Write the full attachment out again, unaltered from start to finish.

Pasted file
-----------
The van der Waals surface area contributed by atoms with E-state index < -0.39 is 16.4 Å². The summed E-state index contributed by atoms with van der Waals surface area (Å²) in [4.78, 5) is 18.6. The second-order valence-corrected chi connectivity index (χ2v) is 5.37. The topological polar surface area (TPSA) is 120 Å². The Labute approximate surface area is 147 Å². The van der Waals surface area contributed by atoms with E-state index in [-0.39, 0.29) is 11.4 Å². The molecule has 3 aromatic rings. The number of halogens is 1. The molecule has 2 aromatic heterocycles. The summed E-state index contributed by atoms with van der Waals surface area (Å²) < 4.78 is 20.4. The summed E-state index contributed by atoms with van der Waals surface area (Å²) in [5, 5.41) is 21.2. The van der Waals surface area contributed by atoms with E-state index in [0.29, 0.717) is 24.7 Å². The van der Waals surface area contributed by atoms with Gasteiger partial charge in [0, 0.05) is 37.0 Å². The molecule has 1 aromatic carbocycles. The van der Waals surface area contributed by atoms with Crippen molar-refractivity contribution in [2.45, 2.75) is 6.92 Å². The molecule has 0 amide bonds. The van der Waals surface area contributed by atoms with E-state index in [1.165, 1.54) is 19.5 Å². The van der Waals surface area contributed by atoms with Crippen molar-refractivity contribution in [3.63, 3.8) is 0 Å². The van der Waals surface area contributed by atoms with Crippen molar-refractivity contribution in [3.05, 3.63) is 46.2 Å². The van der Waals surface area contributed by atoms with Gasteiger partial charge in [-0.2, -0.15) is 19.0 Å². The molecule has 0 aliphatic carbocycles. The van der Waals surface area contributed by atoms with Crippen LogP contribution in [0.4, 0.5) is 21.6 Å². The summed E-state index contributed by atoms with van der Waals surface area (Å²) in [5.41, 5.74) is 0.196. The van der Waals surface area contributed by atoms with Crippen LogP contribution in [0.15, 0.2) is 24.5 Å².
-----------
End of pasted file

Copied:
The van der Waals surface area contributed by atoms with E-state index < -0.39 is 16.4 Å². The summed E-state index contributed by atoms with van der Waals surface area (Å²) in [4.78, 5) is 18.6. The second-order valence-corrected chi connectivity index (χ2v) is 5.37. The topological polar surface area (TPSA) is 120 Å². The Labute approximate surface area is 147 Å². The van der Waals surface area contributed by atoms with E-state index in [-0.39, 0.29) is 11.4 Å². The molecule has 3 aromatic rings. The number of halogens is 1. The molecule has 2 aromatic heterocycles. The summed E-state index contributed by atoms with van der Waals surface area (Å²) < 4.78 is 20.4. The summed E-state index contributed by atoms with van der Waals surface area (Å²) in [5, 5.41) is 21.2. The van der Waals surface area contributed by atoms with E-state index in [0.29, 0.717) is 24.7 Å². The van der Waals surface area contributed by atoms with Gasteiger partial charge in [0, 0.05) is 37.0 Å². The molecule has 1 aromatic carbocycles. The van der Waals surface area contributed by atoms with Crippen molar-refractivity contribution in [2.45, 2.75) is 6.92 Å². The molecule has 0 amide bonds. The van der Waals surface area contributed by atoms with E-state index in [1.165, 1.54) is 19.5 Å². The van der Waals surface area contributed by atoms with Crippen molar-refractivity contribution in [3.63, 3.8) is 0 Å². The van der Waals surface area contributed by atoms with Crippen molar-refractivity contribution in [3.05, 3.63) is 46.2 Å². The van der Waals surface area contributed by atoms with Gasteiger partial charge in [-0.2, -0.15) is 19.0 Å². The molecule has 0 aliphatic carbocycles. The van der Waals surface area contributed by atoms with Crippen LogP contribution in [0.4, 0.5) is 21.6 Å². The summed E-state index contributed by atoms with van der Waals surface area (Å²) in [5.41, 5.74) is 0.196. The van der Waals surface area contributed by atoms with Crippen LogP contribution in [0.15, 0.2) is 24.5 Å².